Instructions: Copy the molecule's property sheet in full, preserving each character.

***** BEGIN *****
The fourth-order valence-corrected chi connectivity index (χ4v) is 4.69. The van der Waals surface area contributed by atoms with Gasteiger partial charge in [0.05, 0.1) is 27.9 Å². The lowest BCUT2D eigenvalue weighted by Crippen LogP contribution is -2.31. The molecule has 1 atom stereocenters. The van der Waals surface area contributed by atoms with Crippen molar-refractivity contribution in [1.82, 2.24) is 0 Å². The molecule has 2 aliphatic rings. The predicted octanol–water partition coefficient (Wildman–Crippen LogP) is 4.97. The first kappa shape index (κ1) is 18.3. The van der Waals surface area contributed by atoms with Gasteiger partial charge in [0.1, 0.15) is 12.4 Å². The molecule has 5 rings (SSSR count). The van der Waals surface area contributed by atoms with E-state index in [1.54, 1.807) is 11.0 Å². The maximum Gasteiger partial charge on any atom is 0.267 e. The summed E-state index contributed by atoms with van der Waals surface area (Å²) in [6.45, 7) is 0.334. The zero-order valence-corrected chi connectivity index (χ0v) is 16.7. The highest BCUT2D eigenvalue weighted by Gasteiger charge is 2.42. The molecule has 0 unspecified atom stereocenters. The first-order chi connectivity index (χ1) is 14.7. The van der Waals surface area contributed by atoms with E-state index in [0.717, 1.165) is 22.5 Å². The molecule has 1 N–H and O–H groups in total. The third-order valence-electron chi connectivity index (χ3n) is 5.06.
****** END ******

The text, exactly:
The fourth-order valence-corrected chi connectivity index (χ4v) is 4.69. The van der Waals surface area contributed by atoms with Gasteiger partial charge in [0.05, 0.1) is 27.9 Å². The lowest BCUT2D eigenvalue weighted by Crippen LogP contribution is -2.31. The molecule has 1 atom stereocenters. The van der Waals surface area contributed by atoms with Crippen molar-refractivity contribution in [1.82, 2.24) is 0 Å². The molecule has 2 aliphatic rings. The predicted octanol–water partition coefficient (Wildman–Crippen LogP) is 4.97. The first kappa shape index (κ1) is 18.3. The van der Waals surface area contributed by atoms with Gasteiger partial charge in [0.1, 0.15) is 12.4 Å². The molecule has 5 rings (SSSR count). The van der Waals surface area contributed by atoms with E-state index in [1.54, 1.807) is 11.0 Å². The maximum Gasteiger partial charge on any atom is 0.267 e. The summed E-state index contributed by atoms with van der Waals surface area (Å²) in [6.45, 7) is 0.334. The zero-order valence-corrected chi connectivity index (χ0v) is 16.7. The highest BCUT2D eigenvalue weighted by Gasteiger charge is 2.42. The molecule has 0 unspecified atom stereocenters. The first-order chi connectivity index (χ1) is 14.7. The van der Waals surface area contributed by atoms with E-state index in [0.717, 1.165) is 22.5 Å². The molecule has 1 N–H and O–H groups in total. The third-order valence-electron chi connectivity index (χ3n) is 5.06.